- Underage Iowa man busted with ‘McLovin’ ID—and Seth Rogen is proud 5 Months Ago
- Everything you need to know about the 2020 Census Today 6:30 AM
- Hong Kong protesters wear LeBron James masks Wednesday 7:58 PM
- Gina Rodriguez has said N-word before, Twitter discovers Wednesday 6:54 PM
- How to stream Chiefs vs. Broncos on Thursday Night Football Wednesday 6:00 PM
- Feds take down dark web’s largest known child porn site Wednesday 5:33 PM
- Ben Shapiro says his ‘man body’ is just as controlled as women’s Wednesday 5:06 PM
- Genius turns Kylie Jenner’s ‘rise and shine’ meme into alarm ringtone Wednesday 4:14 PM
- In ‘Tell Me Who I Am,’ twin brothers grapple with hidden trauma Wednesday 4:13 PM
- Panama Papers law firm sues Netflix over ‘The Laundromat’ Wednesday 3:07 PM
- ‘Motherless Brooklyn’ is a gorgeous noir with little below the surface Wednesday 1:14 PM
- Jameela Jamil and Sara Sampaio got in a Twitter feud over ‘long-starved’ models Wednesday 12:52 PM
- Freddie Prinze Jr. will straight-up school you about the Force don’t @ him Wednesday 12:18 PM
- Woman hosts Instagram funeral after she ‘killed’ $102K in student debt Wednesday 11:45 AM
- YouTube beats Netflix as go-to streaming platform for teens Wednesday 11:41 AM
It’s the news some people have been waiting for.
Researchers out of the Catholic University of the Sacred Heart of Milan have finally found a way to prove that using Twitter does not enhance intelligence; if anything, it appears to undermine it.
“It’s quite detrimental … I can’t say whether something is changing in the mind, but I can say that something is definitely changing in the behavior and the performance,” Gian Paola Barbetta, a professor at the University and one of the lead authors on the study, told the Washington Post.
The Italian study found that using the social platform to teach a course such as literature resulted in lower test scores. On standardized tests, scores were reduced up to 40%.
The study claims that Twitter can cause more harm to high-performing students. It also found that teachers who rely on Twitter to teach are getting lazier. This is despite the fact that in Italy, the Twitter-focused teaching method, TwLetteatura (TwL) has already been adopted by nearly 250 schools.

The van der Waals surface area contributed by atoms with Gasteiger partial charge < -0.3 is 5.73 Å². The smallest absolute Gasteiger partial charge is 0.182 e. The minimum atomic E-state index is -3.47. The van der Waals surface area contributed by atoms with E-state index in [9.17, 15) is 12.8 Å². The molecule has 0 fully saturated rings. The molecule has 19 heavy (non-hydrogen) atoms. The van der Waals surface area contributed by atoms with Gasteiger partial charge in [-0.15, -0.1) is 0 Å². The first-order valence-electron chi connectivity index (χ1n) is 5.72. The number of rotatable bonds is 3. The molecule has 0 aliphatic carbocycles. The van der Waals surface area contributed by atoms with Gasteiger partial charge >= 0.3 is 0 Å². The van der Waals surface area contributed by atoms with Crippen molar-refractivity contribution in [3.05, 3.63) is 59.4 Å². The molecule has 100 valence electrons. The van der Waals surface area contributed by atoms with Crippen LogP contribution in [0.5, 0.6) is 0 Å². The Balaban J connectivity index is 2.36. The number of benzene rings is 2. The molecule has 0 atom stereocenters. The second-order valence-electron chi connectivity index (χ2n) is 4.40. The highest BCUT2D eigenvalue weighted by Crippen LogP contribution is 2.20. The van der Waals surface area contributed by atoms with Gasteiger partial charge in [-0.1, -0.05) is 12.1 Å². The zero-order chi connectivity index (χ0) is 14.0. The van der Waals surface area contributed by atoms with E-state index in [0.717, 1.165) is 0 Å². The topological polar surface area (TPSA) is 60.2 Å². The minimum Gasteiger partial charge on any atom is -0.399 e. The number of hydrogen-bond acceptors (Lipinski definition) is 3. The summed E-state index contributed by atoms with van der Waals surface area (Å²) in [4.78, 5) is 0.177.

TwL selects a book for students to read, and then creates a unified hashtag for the students to use in order to tweet about the book. TwL also creates a reading schedule for the schools to adopt. The idea is to increase participation, but the research suggests otherwise.
According to Barbetta, the problem is that people will take shortcuts if given the opportunity, and Twitter is that shortcut. Barbetta claims the study method shows two grave mistakes regarding the ways in which students absorbed the information.
The first mistake is the students’ belief that they comprehended the reading simply by tweeting and reading other tweets about it. The second is that the time spent on social media actually ends up replacing the time that could have been spent studying the book.
“A shortcut won’t take you to the destination in this case,” Barbetta said. “It will take you somewhere different.”
Many criticized the study–some commenting that it fails to prove Twitter is the main culprit of eroding intelligence.
So, it causes kids to be distracted and perform worse in school? That isn't about intellect.— Kylo Ren-Faire (@adamgreeney) May 30, 2019
Twitter is not a good way to conduct rigorous literary analysis and not a good substitute for classroom learning? That’s a shocking conclusion. But who uses it for that?— Garfield’s Ghost (@Occamsreznor) May 30, 2019
All this shows is people are better at consuming information in pieces rather than in large chunks, which is really evidence that our current method of educating to get kids test-ready vs cognitively engaged is ineffective. Curmudgeons be curmudgeoning. https://t.co/EbLfDNqPGQ— dr. talia jane (@itsa_talia) May 30, 2019
A spokesperson from Twitter declined to comment on the study, but Twitter never advertised that it enhanced its users’ intelligence. Some people were even able to poke fun at the study.
A new study shows that using Twitter makes you dumber.— Mike Mentalpause (@mentalpause1) May 30, 2019
I don't get it
Reading on Twitter that Twitter is eroding your intelligence = Inception 2.0 https://t.co/qs6nK6WkBj— ian bremmer (@ianbremmer) May 30, 2019
If these were the results for a study on Twitter, one can only wonder what the results for Instagram would be.
- Study finds Russian trolls amplified anti-vaccine debate with misinformation
- Right-leaning sites are dominating abortion coverage, spreading misinformation on Facebook
- A Harvard professor said you should only eat 6 French fries, but people aren’t having it
- Facebook is probably making you miserable
Dominic-Madori Davis is a recent graduate of the University of Southern California. She covers the internet, politics, and social issues.